Fast forward to 2012, and the whole family history game has changed. It is possible to do vast amounts of research in Washington, DC-area repositories without ever leaving your home town. The Researching in Washington, DC without Leaving Home course at Salt Lake Institute of Genealogy in January shows you how in a week of in-depth classes by leading experts. Learn how to navigate the massive National Archives website to find the very record you need, how to find just the ancestor you're seeking in government records of the past, and where to locate the perfect period map for your ancestor's area. We'll even show you how to find a historic map of nineteenth-century Germany in a Library of Congress collection and obtain a high-resolution print or digital copy.

This course delves into little-known repositories in the Washington area that hold gems most people never discover, and it introduces you to new ways of accessing resources at old familiar institutions such as NARA, the DAR Library, and the Library of Congress. Hands-on computer labs help ensure that you'll be able to do this research yourself when you get back home. You'll also learn how to obtain the records you need through interlibrary loan or microfilm loan at your local Family History Center.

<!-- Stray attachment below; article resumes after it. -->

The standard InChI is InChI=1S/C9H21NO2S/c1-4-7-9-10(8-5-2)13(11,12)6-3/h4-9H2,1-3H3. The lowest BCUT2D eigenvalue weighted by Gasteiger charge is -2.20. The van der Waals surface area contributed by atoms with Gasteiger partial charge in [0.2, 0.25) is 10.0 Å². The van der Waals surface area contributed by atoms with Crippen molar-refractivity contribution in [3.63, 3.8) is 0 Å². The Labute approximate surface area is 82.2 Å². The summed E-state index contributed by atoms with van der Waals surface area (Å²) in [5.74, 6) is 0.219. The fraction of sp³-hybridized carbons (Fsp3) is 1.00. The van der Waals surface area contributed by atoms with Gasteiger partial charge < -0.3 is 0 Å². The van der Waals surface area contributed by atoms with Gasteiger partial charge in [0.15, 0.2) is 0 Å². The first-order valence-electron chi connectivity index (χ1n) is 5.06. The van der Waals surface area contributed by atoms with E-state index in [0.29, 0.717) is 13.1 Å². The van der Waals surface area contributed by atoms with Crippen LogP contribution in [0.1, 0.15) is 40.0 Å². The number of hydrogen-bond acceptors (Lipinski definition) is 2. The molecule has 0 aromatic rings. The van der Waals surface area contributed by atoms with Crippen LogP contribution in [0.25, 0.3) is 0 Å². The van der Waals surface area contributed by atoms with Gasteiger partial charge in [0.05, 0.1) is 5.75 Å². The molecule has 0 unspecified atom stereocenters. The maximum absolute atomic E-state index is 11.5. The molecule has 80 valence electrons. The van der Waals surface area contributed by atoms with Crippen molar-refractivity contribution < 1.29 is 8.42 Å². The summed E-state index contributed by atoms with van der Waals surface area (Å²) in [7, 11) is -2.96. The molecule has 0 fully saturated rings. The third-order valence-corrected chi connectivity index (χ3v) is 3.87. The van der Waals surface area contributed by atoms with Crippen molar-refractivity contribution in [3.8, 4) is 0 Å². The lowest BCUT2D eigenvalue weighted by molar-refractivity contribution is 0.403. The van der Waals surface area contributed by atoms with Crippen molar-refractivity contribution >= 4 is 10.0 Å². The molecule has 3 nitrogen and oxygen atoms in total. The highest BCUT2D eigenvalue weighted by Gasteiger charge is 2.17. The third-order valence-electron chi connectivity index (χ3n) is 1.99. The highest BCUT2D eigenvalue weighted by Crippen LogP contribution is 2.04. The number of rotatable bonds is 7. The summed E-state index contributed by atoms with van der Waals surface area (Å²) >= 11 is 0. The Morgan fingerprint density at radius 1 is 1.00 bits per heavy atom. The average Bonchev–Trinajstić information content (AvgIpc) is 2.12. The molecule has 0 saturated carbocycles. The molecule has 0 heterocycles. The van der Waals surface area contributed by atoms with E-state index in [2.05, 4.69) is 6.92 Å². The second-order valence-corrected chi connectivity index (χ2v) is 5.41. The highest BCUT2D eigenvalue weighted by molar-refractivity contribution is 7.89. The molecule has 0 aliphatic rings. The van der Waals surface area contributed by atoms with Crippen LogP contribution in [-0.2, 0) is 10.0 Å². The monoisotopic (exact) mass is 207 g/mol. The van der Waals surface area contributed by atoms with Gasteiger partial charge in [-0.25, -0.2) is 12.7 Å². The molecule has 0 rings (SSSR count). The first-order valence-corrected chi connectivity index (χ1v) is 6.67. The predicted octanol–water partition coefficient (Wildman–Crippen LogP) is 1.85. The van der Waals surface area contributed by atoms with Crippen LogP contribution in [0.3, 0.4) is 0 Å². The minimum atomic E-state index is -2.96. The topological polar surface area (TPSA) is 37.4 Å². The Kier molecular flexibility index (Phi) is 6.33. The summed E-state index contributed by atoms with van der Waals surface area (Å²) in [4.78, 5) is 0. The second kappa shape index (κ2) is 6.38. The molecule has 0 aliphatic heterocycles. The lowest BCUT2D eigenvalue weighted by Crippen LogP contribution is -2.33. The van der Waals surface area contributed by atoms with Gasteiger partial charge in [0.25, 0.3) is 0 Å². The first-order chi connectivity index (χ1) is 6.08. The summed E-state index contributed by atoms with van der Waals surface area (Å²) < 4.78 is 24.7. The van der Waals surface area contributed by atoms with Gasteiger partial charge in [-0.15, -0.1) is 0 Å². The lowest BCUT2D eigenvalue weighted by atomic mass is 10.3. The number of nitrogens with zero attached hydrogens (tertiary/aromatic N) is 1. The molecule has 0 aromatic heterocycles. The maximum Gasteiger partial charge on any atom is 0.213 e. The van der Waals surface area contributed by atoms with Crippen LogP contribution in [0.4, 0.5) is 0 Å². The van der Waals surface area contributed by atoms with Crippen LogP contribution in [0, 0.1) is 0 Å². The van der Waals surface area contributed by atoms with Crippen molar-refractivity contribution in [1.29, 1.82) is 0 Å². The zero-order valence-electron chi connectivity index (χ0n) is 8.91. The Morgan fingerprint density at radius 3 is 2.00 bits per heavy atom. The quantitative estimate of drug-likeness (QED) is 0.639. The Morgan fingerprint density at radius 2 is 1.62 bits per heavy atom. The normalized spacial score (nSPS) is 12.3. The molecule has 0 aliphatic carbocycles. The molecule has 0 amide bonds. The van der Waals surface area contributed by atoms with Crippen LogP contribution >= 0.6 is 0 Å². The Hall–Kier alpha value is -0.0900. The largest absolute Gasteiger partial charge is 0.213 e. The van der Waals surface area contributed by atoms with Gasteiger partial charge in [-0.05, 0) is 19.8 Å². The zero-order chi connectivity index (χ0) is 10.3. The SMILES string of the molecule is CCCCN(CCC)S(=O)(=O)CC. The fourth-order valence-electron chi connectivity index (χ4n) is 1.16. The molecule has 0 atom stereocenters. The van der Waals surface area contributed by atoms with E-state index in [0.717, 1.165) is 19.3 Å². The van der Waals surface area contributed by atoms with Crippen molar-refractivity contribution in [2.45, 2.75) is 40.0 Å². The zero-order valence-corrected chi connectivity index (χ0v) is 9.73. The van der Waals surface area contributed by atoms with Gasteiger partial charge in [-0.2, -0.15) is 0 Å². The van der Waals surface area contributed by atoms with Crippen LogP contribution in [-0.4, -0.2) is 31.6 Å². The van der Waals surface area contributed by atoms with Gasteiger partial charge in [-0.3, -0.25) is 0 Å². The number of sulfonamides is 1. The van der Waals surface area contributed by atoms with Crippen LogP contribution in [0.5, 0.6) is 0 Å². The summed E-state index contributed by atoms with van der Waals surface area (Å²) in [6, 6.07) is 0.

Let's be honest. There ARE records that you'll only be able to see if you do travel to the particular repository in Washington, DC; it isn't all online. But if you invest in this one-week workshop in Salt Lake City, you'll learn to use online resources to their fullest capability, locate a lot of sources online right now, and find the most economical way to make a trip to Washington, DC by preparing in advance.

There are still a few seats left in the Researching in Washington, DC without Leaving Home Course at Salt Lake Institute of Genealogy in January 2013. Register now for an exciting learning experience with like-minded individuals in the beautiful Salt Lake City area, just a stone's throw from the largest genealogy library in the world (where you can spend your evenings).

To register for this course click here.

Wednesday, October 17, 2012

New Forensic Genealogy Institute

Next week will be the first session of the new Forensic Genealogy Institute sponsored by the Council for the Advancement of Forensic Genealogy. According to the Council "Forensic genealogy is research,  analysis, and reporting in cases with legal implications."